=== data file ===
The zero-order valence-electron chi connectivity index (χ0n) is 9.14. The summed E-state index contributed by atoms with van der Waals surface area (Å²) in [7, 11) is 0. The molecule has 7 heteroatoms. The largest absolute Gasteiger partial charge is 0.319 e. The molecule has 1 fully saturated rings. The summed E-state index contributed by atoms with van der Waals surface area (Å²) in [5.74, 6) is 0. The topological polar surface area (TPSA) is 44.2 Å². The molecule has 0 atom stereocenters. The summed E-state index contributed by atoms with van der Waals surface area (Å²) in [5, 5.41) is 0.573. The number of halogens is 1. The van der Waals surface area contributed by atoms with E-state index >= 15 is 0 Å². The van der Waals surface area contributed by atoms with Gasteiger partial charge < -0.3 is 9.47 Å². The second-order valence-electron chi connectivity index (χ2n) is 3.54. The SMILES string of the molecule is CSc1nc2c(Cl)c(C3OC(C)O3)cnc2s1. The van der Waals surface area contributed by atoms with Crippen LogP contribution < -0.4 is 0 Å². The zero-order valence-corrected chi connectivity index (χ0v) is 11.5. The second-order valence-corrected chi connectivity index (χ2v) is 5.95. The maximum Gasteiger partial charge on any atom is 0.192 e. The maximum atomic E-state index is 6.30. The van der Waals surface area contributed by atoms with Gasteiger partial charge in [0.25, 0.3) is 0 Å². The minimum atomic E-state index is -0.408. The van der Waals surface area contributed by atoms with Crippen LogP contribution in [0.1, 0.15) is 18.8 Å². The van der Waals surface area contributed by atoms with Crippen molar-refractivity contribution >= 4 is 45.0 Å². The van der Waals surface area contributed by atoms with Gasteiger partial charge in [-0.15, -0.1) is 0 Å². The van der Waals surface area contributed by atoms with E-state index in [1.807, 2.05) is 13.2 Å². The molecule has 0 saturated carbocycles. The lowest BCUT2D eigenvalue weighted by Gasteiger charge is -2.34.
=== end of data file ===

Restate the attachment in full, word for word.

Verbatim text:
The zero-order valence-electron chi connectivity index (χ0n) is 9.14. The summed E-state index contributed by atoms with van der Waals surface area (Å²) in [7, 11) is 0. The molecule has 7 heteroatoms. The largest absolute Gasteiger partial charge is 0.319 e. The molecule has 1 fully saturated rings. The summed E-state index contributed by atoms with van der Waals surface area (Å²) in [5.74, 6) is 0. The topological polar surface area (TPSA) is 44.2 Å². The molecule has 0 atom stereocenters. The summed E-state index contributed by atoms with van der Waals surface area (Å²) in [5, 5.41) is 0.573. The number of halogens is 1. The van der Waals surface area contributed by atoms with E-state index >= 15 is 0 Å². The van der Waals surface area contributed by atoms with Gasteiger partial charge < -0.3 is 9.47 Å². The second-order valence-electron chi connectivity index (χ2n) is 3.54. The SMILES string of the molecule is CSc1nc2c(Cl)c(C3OC(C)O3)cnc2s1. The van der Waals surface area contributed by atoms with Crippen LogP contribution < -0.4 is 0 Å². The zero-order valence-corrected chi connectivity index (χ0v) is 11.5. The second-order valence-corrected chi connectivity index (χ2v) is 5.95. The maximum Gasteiger partial charge on any atom is 0.192 e. The maximum atomic E-state index is 6.30. The van der Waals surface area contributed by atoms with Gasteiger partial charge in [0.25, 0.3) is 0 Å². The minimum atomic E-state index is -0.408. The van der Waals surface area contributed by atoms with Crippen LogP contribution in [0.1, 0.15) is 18.8 Å². The van der Waals surface area contributed by atoms with Crippen molar-refractivity contribution >= 4 is 45.0 Å². The van der Waals surface area contributed by atoms with Gasteiger partial charge in [-0.15, -0.1) is 0 Å². The van der Waals surface area contributed by atoms with E-state index in [1.807, 2.05) is 13.2 Å². The molecule has 0 saturated carbocycles. The lowest BCUT2D eigenvalue weighted by Gasteiger charge is -2.34.